Posted July 29, 2018 by Chris Hick in Film Reviews
 
 

The Third Murder (2017) Blu-ray Review


The Third Murder (2017) represents a fresh departure for Japanese director Hirokazu Kore-eda. Already this year Arrow Academy have released a box-set of three of his films: I Wish (2011), Like Father, Like Son (2013) and After the Storm (2016); of which After the Storm was also released by Arrow Academy as a stand alone film. For those familiar with his work would be aware that most of his films are powerful small family dramas. While The Third Murder is also a family film, its also a murder thriller and a courtroom drama. It maintains the director’s usual theme of familial secrets that are slowly revealed to the viewer, but nevertheless is not an everyday drama and marks a fresh departure for the director.

The film begins with the gruesome murder itself. The scene is at night and a man is by a river where he is murdered, his wallet stolen and his body dowsed in petrol and set alight. It doesn’t take long for someone to be arrested for the murder, a man called Misumi (Koji Yakusho) who confesses to the murder. Misumi had been sacked by the industrialist he has been accused of murdering and this is seen as the motivation of the murder. For many this is an open and shut case, but young lawyer, Shigemori (Masaharu Fukuyama) and his legal team are intrigued by the accused and the murder. It turns out that Misumi had previously been sentenced for a murder some 30 years before. Misumi is also made aware that he faces the death sentence if found guilty. Shigemori digs deep into the investigation and finds that the dead man’s wife, although grieving will not condemn the suspect, while the enigmatic daughter stops just short of being complicit to the murder. In time, as Shigemori digs deeper, Misumi continues to change his story drastically only indicting himself more and intriguing and frustrating Shigemori in equal measure.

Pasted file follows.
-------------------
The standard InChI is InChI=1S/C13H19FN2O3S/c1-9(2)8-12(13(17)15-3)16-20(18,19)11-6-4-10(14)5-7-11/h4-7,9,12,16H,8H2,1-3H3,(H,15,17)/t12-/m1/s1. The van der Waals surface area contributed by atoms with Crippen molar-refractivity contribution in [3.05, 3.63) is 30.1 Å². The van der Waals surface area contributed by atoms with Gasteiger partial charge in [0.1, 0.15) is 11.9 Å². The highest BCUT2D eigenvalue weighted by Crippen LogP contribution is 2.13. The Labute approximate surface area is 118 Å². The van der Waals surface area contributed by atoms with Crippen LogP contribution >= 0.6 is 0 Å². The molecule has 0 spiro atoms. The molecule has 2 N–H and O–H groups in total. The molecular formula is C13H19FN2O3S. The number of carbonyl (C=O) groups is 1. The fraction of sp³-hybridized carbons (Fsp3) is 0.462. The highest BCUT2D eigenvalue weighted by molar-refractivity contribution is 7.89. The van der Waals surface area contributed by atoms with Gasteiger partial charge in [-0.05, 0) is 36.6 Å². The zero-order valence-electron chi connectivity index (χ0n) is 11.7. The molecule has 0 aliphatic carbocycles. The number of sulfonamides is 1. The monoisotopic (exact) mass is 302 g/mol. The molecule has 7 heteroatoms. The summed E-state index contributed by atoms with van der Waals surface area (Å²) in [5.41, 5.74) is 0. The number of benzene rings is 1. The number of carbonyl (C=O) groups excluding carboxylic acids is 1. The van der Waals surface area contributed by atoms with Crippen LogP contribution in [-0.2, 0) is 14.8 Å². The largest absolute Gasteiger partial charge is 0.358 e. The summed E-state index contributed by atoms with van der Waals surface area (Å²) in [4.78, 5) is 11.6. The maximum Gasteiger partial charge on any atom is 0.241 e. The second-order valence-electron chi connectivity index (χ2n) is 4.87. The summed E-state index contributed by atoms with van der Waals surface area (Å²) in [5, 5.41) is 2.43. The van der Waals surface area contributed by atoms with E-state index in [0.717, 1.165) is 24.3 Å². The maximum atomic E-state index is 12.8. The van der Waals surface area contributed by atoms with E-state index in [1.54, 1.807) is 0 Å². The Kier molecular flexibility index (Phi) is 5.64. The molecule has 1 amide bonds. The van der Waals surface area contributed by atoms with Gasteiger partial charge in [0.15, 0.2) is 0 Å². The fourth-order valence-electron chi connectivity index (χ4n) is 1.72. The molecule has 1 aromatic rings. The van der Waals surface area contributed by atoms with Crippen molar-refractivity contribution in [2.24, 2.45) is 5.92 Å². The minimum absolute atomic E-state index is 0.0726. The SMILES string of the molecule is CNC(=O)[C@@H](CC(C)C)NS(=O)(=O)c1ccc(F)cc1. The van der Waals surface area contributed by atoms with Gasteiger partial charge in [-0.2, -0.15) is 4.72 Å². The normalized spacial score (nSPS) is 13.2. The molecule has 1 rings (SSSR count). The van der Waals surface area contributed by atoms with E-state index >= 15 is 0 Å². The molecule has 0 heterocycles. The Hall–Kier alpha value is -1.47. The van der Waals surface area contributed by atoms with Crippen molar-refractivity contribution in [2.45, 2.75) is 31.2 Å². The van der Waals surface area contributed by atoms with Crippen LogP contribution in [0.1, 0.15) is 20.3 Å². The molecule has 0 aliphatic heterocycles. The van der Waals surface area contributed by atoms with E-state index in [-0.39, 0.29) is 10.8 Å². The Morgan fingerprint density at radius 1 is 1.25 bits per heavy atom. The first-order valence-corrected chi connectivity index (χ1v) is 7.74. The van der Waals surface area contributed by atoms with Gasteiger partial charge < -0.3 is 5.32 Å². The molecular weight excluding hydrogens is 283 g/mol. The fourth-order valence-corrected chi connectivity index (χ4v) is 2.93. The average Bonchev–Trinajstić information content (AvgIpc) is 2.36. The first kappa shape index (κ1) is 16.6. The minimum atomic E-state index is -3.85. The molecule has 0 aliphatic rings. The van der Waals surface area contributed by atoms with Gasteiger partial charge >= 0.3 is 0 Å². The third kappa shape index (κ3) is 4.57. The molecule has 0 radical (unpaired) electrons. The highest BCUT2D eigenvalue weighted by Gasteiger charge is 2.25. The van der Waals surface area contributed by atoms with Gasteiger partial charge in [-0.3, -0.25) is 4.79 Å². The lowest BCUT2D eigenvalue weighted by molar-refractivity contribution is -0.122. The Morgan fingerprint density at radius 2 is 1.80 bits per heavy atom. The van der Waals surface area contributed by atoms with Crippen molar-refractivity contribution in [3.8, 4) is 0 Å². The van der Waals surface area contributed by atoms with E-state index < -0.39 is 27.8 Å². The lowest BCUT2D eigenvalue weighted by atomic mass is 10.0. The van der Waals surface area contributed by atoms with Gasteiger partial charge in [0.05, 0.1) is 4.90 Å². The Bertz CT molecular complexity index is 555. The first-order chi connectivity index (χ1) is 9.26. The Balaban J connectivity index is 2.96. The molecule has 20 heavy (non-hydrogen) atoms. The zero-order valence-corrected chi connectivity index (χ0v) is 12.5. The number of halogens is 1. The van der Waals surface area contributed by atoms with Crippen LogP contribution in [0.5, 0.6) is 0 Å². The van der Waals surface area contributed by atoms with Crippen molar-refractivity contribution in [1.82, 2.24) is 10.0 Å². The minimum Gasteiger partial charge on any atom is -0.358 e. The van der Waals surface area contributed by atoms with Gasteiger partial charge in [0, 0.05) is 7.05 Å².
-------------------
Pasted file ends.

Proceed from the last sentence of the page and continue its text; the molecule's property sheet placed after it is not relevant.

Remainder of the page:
As Asian cinema expert Tony Rayns points out in an extra discussion on The Third Murder, there are very few courtroom dramas in Japanese cinema, unlike in Hollywood. One exception is I Just Didn’t Do It (2006) from director Masayaki Suo. Indeed Rayns is able to name and discuss all the few courtroom dramas made in Japan. In the accompanying Making Of documentary, director Kore-eda went into great detail for the preparation of this film including working with lawyers to ensure that the dialogue and the approach would be highly accurate. Lawyers even took part and played the key roles in rehearsals to ensure that accuracy is maintained. And indeed the dialogue does feel authentic. But the court case itself is only a small part of the film which mostly focuses on Shigemori’s investigation, his character and his indecision as to what the truth is.

Sometimes the change of Misumi’s story is a little frustrating and at times contradicts the shots we see during the films open. The daughter of the dead man’s character (played by Hirose Suzu) too feels a little underdeveloped, yet the drama, slow burning suspense keeps the film moving. The acting too is outstanding from all involved and Kore-eda has most certainly brought out the best from his cast. Asides from the two aforementioned extras, the only other significant extra is an introduction to the film by the lead players.

Chris Hick


Chris Hick